The New Zealand dollar held gains in local trading after board minutes from the last Reserve Bank of Australia meeting were sufficiently upbeat to affirm investors' views on the growing strength of Australia's economy.
Global nerves over China and the Crimean peninsula also eased.
The kiwi traded at 85.59 US cents at 5pm in Wellington from 85.67 cents at 8am, up from 85.32 cents yesterday. The trade-weighted index advanced to 79.85 from 79.70 yesterday.
Minutes to the RBA's policy review this month reiterated the central bank's stance to keep the key rate at 2.5 percent for the time being, with low interest rates having the desired effect in supporting the economy. The minutes added to other positive, recent Australian data, including 20-year high employment growth in February. The Australian dollar rose to 90.83 US cents at 5pm in Wellington from 90.33 cents yesterday.
The minutes added to the upbeat tone among investors after stronger than expected US industrial production figures. That helped spur a rally on Wall Street yesterday, as tensions between western nations and Russia ease and the People's Bank of China doubled the yuan's trading band, seen as supporting the world's second-biggest economy.
"People are more comfortable trading the Australian domestic story with the event risk from China and Crimea backing away a little bit," said Sam Tuck, senior FX strategist at ANZ Bank New Zealand in Auckland.
"The better US data is a long-term reason for the US dollar to appreciate, but in an environment of fear they got people more optimistic and willing to invest in carry trade" which helped support the kiwi dollar, he said.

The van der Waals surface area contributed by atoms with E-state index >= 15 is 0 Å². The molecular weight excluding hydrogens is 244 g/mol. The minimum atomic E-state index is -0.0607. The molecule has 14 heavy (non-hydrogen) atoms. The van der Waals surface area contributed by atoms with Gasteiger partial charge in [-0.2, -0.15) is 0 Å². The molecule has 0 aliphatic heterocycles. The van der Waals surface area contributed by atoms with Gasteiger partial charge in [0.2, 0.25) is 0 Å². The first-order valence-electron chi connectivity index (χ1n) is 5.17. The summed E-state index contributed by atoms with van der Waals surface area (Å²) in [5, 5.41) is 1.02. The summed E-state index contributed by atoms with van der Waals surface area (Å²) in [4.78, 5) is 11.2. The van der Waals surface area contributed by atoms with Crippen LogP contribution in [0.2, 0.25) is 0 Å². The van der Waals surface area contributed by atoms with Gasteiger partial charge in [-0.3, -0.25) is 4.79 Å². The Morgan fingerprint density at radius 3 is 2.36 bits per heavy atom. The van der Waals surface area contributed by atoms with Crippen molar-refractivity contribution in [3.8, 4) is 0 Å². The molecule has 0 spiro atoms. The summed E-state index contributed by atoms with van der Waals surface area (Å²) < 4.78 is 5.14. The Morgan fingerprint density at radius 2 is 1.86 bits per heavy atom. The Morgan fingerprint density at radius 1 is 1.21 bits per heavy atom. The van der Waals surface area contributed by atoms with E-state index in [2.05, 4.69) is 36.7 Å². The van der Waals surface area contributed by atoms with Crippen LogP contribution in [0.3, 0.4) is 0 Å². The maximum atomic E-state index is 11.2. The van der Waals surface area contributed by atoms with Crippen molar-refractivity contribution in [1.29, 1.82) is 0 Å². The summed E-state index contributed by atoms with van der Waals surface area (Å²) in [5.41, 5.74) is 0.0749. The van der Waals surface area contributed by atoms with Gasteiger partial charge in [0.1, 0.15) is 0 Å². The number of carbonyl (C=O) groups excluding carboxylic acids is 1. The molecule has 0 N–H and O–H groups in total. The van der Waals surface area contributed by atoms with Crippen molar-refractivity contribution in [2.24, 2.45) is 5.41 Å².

Traders are looking to the Federal Open Market Committee meeting on Wednesday in Washington, when US policymakers are expected to cut monthly bond-buying to stimulate the economy by a further US$10 billion a month to US$55 billion.
New Zealand's current account deficit for the last three months of last year are due tomorrow and narrowed to $1.41 billion from $4.78 billion in the September quarter, according to a Reuters survey of economists.
ANZ's Tuck said the data won't weigh on the kiwi dollar, nor will fourth-quarter gross domestic product figures the following day, which will likely show quarterly economic growth of about 0.9 percent.
GDP is "not expected to detract to the strength of the domestic story, and it's already priced into the currency," Tuck said.
The kiwi rose to 51.45 British pence at 5pm in Wellington from 51.28 pence yesterday ahead of UK employment figures and the government budget this week.
The local currency gained to 87.16 yen from 86.62 yen yesterday, and traded at 61.44 euro cents from 61.35 cents. It declined to 94.22 Australian cents from 94.43 cents yesterday.
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